* In English language, the war is also called as the First Sino-Japanese War, and the Sino-Japanese War of 1937-45 is also called as the Second Sino-Japanese War.  In Japan, however, the Sino-Japanese War of 1894-95 is called as Japan-Qing War, and the Sino-Japanese War of 1937-45 as Japan-China War.  The two wars are not considered to be the first and the second ones between exactly the same two countries.  This is the reason why I avoid the use of the term, the First Sino-Japanese War.


Why is the subject the Sino-Japanese War of 1894-95?

 “The Sino-Japanese War of 1894-95 is modern Japan’s first war against a foreign country, Qing dynasty of China, to compete power of influence to Korea.  The victory at this war gave Japan a praise by Western Great Powers.  Japan obtained not only reparation but also cession of land from Qing.  Taiwan became the first colony of modern Japan.  Liaodong Peninsula was also ceded to Japan but returned to Qing after the Triple Intervention by Russia, France and Germany.” --- I understand that the most of Japanese people have knowledge as such on this war.  It is my guess, however, that Japanese people having knowledge deeper than above is very few.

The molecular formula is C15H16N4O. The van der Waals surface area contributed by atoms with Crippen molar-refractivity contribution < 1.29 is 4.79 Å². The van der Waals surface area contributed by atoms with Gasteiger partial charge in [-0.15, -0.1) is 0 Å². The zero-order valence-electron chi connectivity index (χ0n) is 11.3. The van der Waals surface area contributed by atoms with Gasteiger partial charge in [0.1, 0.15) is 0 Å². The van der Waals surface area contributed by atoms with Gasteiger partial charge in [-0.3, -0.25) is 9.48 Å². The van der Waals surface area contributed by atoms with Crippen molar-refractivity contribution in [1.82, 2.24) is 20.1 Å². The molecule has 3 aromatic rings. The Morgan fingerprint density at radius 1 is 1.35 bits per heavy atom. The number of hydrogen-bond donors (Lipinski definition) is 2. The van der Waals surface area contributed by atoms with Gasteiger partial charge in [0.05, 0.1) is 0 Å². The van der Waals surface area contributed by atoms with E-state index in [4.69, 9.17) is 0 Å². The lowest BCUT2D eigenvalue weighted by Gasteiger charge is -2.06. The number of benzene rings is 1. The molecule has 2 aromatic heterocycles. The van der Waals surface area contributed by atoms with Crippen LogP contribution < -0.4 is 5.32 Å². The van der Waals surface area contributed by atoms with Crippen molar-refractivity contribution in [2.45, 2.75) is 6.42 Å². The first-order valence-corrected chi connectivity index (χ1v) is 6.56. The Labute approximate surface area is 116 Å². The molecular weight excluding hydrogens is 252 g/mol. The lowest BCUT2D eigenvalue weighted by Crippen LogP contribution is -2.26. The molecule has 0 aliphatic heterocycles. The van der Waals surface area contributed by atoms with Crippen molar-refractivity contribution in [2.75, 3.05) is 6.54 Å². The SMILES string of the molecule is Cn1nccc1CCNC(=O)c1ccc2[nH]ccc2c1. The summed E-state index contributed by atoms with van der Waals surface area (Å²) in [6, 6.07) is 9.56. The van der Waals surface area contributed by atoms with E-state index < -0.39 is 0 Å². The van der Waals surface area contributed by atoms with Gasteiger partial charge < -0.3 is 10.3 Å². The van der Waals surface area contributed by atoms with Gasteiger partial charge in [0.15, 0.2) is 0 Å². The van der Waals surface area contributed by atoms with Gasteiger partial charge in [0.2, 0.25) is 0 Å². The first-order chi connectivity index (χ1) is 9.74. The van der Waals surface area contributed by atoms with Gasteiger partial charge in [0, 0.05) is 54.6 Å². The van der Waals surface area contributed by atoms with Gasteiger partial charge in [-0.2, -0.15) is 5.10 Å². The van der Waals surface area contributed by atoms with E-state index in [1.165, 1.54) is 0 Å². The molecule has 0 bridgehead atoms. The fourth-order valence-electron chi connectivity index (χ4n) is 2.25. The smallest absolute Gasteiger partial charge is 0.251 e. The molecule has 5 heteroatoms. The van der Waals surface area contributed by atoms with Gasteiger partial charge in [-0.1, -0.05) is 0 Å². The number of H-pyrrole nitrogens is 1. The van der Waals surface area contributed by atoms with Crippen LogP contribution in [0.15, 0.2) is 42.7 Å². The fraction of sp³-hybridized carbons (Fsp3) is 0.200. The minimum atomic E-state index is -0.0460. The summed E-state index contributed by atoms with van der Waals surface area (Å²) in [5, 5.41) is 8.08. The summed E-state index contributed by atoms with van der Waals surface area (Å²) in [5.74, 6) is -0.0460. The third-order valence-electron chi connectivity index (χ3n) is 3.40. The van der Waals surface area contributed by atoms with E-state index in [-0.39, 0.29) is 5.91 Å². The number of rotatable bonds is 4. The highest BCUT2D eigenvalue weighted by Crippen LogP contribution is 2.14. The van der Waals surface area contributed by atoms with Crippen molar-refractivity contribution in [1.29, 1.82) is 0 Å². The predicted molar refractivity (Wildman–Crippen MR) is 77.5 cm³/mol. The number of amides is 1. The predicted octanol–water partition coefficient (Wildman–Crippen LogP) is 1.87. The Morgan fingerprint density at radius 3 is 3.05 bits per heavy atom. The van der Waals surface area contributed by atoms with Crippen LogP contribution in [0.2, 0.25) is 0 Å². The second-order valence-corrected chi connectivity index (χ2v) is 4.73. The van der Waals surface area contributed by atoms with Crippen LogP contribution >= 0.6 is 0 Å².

In the case of the Russo-Japanese War that was fought 10 years after this war, or wars from the Manchurian Incident to the Pacific War in the Showa period, there are quite a few Japanese people who are heavyly interested in these wars and have deeper knowledge than common understanding.  On the contrary, it seems most of the Japanese people are not so interested in the Sino-Japanese War of 1894-95.

I was among the most of the Japanese people until a few years ago when I had an occasion to read a book on the Sino-Japanese War of 1894-95.  I had a strong impression that the common understanding of the most of the Japanese people on this war was just a minor part of knowledge which is appropriate to be commonly possessed by the Japanese people, and I continued to read the books on this war since then.